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Fox TV's NFL coup a boon to Baltimore affiliate


The day after CBS Inc. punted the rights to televise National Football League games for the next four years, Steven Marks was sitting on TV Hill in Baltimore thinking that what had landed in his lap was a pretty fair catch indeed.

The beauty of the Fox network's $1.58 billion deal to televise National Football Conference games for affiliates like Baltimore's WBFF-45, where Mr. Marks is general manager, is that the affiliates don't contribute a dime to the whopping rights payment that has led CBS to predict the Fox network will lose a half-billion dollars on the deal.

"We would certainly like to think [the NFL deal] would enhance the value of the station," Mr. Marks said. "That's demonstrated by the amount of money it takes to get the product."

For affiliates, the fun is just beginning.

"I think it will be great for BFF; I'm not sure it will be great for the Fox network," said Bill Porter, senior vice president of media services for Richardson, Myers & Donofrio Inc., an advertising agency in Baltimore.

But the fun at WBFF is matched by the angst at nearby WBAL-TV, Baltimore's CBS affiliate. After years of high Sunday afternoon football ratings and advertising rates to match, the Hearst Corp.-owned station is just beginning to plan life without the NFL.

"In the same time period next year, we'll be charging a lot less" for advertising spots, said Philip Stolz, vice president and general manager of WBAL-TV. The difference in ad rates between Sunday afternoons with and without football is "thousands vs. hundreds."

It boils down to this: WBAL draws about a 13 rating and a 28 share for a November NFC game -- that means 13 percent of Baltimore-area households are watching WBAL, and 28 percent of the sets in use are tuned to the game. Fox's Sunday afternoon movies draw a 3 or 4 rating and "get hammered among the male demographic," said Mr. Marks.

The adult male audience is especially coveted by major advertisers such as beer companies, razor makers and auto manufacturers that buy time on football broadcasts in droves.

WBAL has not had to pay the CBS network for the NFL games either. What the network got was the right to sell all but 12 or 13 of the commercial spots in each game. WBAL broadcasts about 30 games a season, plus playoffs. The affiliate got to sell the dozen spots, which WBAL said could range in price from $1,500 for an early-season contest to $10,000 for a playoff game other than the Super Bowl.

Mr. Marks said Fox has not yet told its affiliates how many spots they will have the right to sell on football games. But he and other experts said Fox gives more prime-time commercial slots to affiliates than do more established rivals CBS, ABC and NBC, as part of the network's strategy to find and keep affiliates.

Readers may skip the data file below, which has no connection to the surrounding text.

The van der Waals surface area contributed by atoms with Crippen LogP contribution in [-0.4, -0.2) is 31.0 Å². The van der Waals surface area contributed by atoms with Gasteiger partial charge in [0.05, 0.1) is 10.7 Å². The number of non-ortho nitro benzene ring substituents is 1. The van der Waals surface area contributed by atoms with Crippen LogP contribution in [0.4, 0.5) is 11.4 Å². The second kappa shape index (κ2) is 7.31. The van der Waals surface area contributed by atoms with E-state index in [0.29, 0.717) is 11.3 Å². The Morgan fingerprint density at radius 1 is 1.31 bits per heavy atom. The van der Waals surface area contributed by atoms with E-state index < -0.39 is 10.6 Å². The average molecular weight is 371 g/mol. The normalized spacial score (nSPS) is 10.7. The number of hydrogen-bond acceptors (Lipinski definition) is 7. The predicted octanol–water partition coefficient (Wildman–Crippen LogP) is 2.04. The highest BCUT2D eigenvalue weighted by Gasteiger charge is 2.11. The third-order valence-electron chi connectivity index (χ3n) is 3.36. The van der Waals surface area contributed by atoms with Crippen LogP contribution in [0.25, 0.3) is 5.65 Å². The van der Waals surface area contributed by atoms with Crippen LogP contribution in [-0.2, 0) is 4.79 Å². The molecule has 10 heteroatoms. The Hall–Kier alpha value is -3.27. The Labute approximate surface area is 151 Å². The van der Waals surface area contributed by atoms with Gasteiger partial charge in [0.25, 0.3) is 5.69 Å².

Fox will likely get NFL ratings similar to CBS', and affiliates like WBFF will get prices for ads approaching those on WBAL, said Dave Robinson, media director at W. B. Doner & Co., an ad agency that represents local football advertisers such as the Mid-Atlantic Milk Marketing Association and the Baltimore-area Ford dealers.

"We subscribe to the theory that people are loyal to programs and not stations," he said. He pointed to the ratings success of NFL games on cable stations such as ESPN and Turner Network Television, which he said can pull ratings as high as 7 or 8 on networks that usually must hustle to lure 1 percent or 2 percent of possible prime-time viewers.

Others are not sure NFL ratings won't be lower on UHF Fox-affiliated stations such as Channel 45, which are harder for distant viewers who don't have cable TV to pick up clearly than VHF stations such as Channel 11.

Revenue coming directly from football game ads may not be the DTC only benefit WBFF will get from the NFL deal. Analysts said the deal may have a spillover effect on Fox stations' prestige and a possible impact as a lead-in for Fox's Sunday night lineup. It may also give the network a chance to promote shows airing on other nights.

Mr. Marks said an increase of one ratings point for a prime time show like "Martin" or "Married With Children" means WBFF can charge an extra $300 per commercial.

"The Fox network is willing to take that loss [on the football coverage itself] and make it up on other programs" that will be helped by the football games, Mr. Robinson said.

"ABC established itself as a major network with Wide World of Sports, and CBS went from No. 3 to No. 1 on the coattails of its baseball contract," said Drew Marcus, a media analyst for Alex. Brown Inc. in New York.

CBS also recently gave up the rights to major league baseball, though it retains such major sports events as the Winter Olympics and the NCAA basketball tournament.

But Mr. Stolz is skeptical of the strength of any spillover effect.

"The major part of Sunday night [when CBS tops the national ratings] rests with '60 Minutes,' not with the football package," he said.

" '60 Minutes' has not always had the benefit of a football game lead-in."

The WBAL manager said the planning for new Sunday programming is just beginning.

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